The autophagy-lysosome pathway is an important mechanism of quality control in heart for damage proteins and organelles like mitochondria but its efficiency decreases gradually during aging and heart failure46,47. A recent research by Santin et al (2016)48 demonstrated that persistent activation of MAO-A led to the progressive accumulation of LC3 positive autophagosomes [Fig. 1], p62 ubiquitinylated proteins and damaged mitochondria. Blockage of autophagic flux was due to attenuated lysosomal acidification and biogenesis through inhibition of transcription factor EB (TFEB)–a master regulator of autophagy-lysosome pathway. Interestingly, in MAO-A overexpressed mice, gene therapy with cardiomyocyte driven TFEB adenoassociated vector rescued autophagic dysfunction, cardiac remodelling and heart failure. Although, changes associated with MAO-A activation, like mitochondrial damage, p53 activation, PGC-1α downregulation and autophagy blockage [Fig. 1] mimic accelerated cardiac aging detailed examination is needed to resolve this issue.


Figure 1: Model showing the role of MAO-A in cardiac pathology and heart failure. Enhanced MAO-A activity produces more H2O2 and contributes in oxidative stress and heart failure. MAO-A-generated oxidative stress triggers p53 activation leading to the downregulation of peroxisome proliferator-activated receptor-gamma coactivator-1α (PGC-1α), a master regulator of mitochondrial biogenesis. On the other hand, MAO-A-generated oxidative stress impairs lysosome function and acidification leading to autophagic flux blockade and altered mitochondrial quality control. This figure is basically adapted and modified from following two papers:

1. Umbarkar et al., 2015; Free Rad Biol and Medicine; 87: 263-273.

2. Villeneuve et al., 2013; Antioxidants and Redox signalling; 18: 5-18.

There are evidences regarding role of MAO-B in age related heart disease. It was recently shown that in a model of pressure overload, genetic deletion of MAO-B protects against oxidative stress, apoptosis and ventricular dysfunction16. The authors also demonstrated a direct link between MAO activation and ROS formation inside mitochondria and compared the accumulation of ROS in the mitochondrial and cytosolic compartment using a redox fluorescent probe and observed earlier increase in H2O2 level (10 min) in mitochondria compared to cytosol (30 min) after MAO activation.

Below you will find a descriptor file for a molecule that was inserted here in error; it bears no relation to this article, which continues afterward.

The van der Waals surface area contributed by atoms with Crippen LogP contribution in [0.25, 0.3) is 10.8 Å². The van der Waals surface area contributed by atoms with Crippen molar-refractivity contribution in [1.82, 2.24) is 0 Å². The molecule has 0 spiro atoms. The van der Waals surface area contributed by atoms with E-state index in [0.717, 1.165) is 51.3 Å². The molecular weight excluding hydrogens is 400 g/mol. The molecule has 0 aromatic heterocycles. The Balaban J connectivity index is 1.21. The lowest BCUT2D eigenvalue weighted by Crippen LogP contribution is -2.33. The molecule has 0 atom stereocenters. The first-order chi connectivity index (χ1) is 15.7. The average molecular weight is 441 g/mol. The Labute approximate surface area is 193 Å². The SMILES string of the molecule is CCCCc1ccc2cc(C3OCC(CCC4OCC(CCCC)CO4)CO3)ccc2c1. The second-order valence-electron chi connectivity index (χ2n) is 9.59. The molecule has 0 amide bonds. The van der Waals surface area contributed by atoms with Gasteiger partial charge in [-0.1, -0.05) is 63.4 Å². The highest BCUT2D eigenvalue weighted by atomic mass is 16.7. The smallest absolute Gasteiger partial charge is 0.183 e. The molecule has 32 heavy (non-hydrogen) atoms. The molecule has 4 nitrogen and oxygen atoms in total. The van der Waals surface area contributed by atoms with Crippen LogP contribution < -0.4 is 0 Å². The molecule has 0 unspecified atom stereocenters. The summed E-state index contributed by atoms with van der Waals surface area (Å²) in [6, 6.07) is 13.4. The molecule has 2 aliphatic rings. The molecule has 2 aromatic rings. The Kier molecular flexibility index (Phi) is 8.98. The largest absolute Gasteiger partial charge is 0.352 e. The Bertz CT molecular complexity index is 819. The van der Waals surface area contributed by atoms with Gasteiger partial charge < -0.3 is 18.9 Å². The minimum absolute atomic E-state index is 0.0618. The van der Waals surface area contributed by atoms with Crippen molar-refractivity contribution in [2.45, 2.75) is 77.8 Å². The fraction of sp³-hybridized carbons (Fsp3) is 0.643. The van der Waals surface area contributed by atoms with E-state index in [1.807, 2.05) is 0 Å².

Apart from ROS, aldehydes produced during metabolism of dopamine by MAO-B were recently shown to contribute in mitochondrial dysfunction in cardiac cells. In heart tissues, aldehyde dehydrogenase 2 (ALDH2) is the most abundant isoform. In-vitro knockdown of ALDH2 by siRNA treatment endorses dopamine induced accumulation of aldehydes through MAO-B and alteration in mitochondrial membrane potential39. In-vivo study proved that ALDH2 deficiency in mice contributed in cardiac aging with aldehyde overload, impaired autophagic flux. So, altogether, these studies support a role for aldehydes in cardiac aging.

The activity of MAO-A was measured in mouse and rat models of heart failure. Pulmonary hypertension is a known pathological situation to increase vascular pulmonary resistance resulting right ventricular resistance and ultimately right ventricular failure. Using a rat model of pulmonary hypertension, Liu et al (2008)49 measured the protein level expression and activity of MAO-A in the right and left ventricles. In the right ventricle, MAO-A protein level expression and activity were found to be lower than in the left ventricle. These results were associated with a lower MAO-A mRNA level in the left ventricle. Petrak et al. (2011)50 identified myocardial proteins and measured the expression of MAO-A in the myocardial tissue using a proteomic analysis. Compared with sham rats, those with HF induced by a chronic aorto-caval fistula showed an up-regulation of MAO-A levels.

A little upregulation in MAO-A activity is sufficient to trigger deleterious effects in the heart. Villeneuve et al. (2013)45 examined the consequences of MAO-A specific over expression in cardiomyocytes, obtained by a transgenic method on cardiac morphology and function in mice. The significant reduction of fractional shortening, ventricular dilation between 3 and 7 months and pulmonary congestion in the 7-month-old transgenic mice confirmed the emergence of HF. MAO up-regulation did not induce myocardial hypertrophy but it was associated with cardiomyocyte death and dilated cardiomyopathy. On the other hand, chronic administration of clorgyline- (MAO-A inhibitor) prevented left ventricular dysfunction and dilation in transgenic mice.

The impact of null MAO-A activity on heart function was studied in a murine model expressing a dominant-negative MAO-A51. These mice had preserved left ventricular pressure and cardiac volumes, but also maintained their cardiac function after 9 weeks of transverse aortic constriction (TAC). Histological examination revealed that, the dominant negative mice submitted to TAC had less interstitial fibrosis51. Thus, genetic inhibition of MAO-A activity helped limiting the consequences of pressure overload and prevented the transition from hypertrophy to failure. On the other hand, pharmacological inhibition of MAO-A by clorgyline also prevented adverse cardiac structural effects.